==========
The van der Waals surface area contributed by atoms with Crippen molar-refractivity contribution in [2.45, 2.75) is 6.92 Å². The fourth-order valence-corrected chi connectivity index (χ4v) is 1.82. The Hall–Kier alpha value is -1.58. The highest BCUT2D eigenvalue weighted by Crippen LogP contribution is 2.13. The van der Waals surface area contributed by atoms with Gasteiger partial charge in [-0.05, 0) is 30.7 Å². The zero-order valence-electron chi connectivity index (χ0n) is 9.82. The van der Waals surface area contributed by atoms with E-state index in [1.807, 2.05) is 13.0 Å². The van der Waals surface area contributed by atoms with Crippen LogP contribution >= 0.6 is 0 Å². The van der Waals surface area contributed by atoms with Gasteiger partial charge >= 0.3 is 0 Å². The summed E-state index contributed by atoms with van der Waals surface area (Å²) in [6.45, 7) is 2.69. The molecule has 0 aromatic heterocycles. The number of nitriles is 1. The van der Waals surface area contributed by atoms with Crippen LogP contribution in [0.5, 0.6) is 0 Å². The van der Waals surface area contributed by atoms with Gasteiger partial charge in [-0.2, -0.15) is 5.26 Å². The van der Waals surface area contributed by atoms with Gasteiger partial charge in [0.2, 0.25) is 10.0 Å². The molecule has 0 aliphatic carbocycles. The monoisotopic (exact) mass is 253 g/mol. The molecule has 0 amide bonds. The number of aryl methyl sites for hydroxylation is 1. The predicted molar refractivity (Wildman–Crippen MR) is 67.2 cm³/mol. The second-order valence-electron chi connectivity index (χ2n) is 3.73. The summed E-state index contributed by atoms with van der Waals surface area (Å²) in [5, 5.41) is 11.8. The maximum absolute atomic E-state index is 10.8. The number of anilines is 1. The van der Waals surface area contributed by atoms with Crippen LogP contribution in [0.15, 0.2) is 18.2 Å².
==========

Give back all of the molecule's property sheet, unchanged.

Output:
The van der Waals surface area contributed by atoms with Crippen molar-refractivity contribution in [2.45, 2.75) is 6.92 Å². The fourth-order valence-corrected chi connectivity index (χ4v) is 1.82. The Hall–Kier alpha value is -1.58. The highest BCUT2D eigenvalue weighted by Crippen LogP contribution is 2.13. The van der Waals surface area contributed by atoms with Gasteiger partial charge in [-0.05, 0) is 30.7 Å². The zero-order valence-electron chi connectivity index (χ0n) is 9.82. The van der Waals surface area contributed by atoms with E-state index in [1.807, 2.05) is 13.0 Å². The van der Waals surface area contributed by atoms with Crippen LogP contribution >= 0.6 is 0 Å². The van der Waals surface area contributed by atoms with Gasteiger partial charge >= 0.3 is 0 Å². The summed E-state index contributed by atoms with van der Waals surface area (Å²) in [6.45, 7) is 2.69. The molecule has 0 aromatic heterocycles. The number of nitriles is 1. The van der Waals surface area contributed by atoms with Crippen LogP contribution in [0.5, 0.6) is 0 Å². The van der Waals surface area contributed by atoms with Gasteiger partial charge in [-0.2, -0.15) is 5.26 Å². The van der Waals surface area contributed by atoms with Gasteiger partial charge in [0.2, 0.25) is 10.0 Å². The molecule has 0 aliphatic carbocycles. The monoisotopic (exact) mass is 253 g/mol. The molecule has 0 amide bonds. The number of aryl methyl sites for hydroxylation is 1. The predicted molar refractivity (Wildman–Crippen MR) is 67.2 cm³/mol. The second-order valence-electron chi connectivity index (χ2n) is 3.73. The summed E-state index contributed by atoms with van der Waals surface area (Å²) in [5, 5.41) is 11.8. The maximum absolute atomic E-state index is 10.8. The number of anilines is 1. The van der Waals surface area contributed by atoms with Crippen LogP contribution in [0.15, 0.2) is 18.2 Å².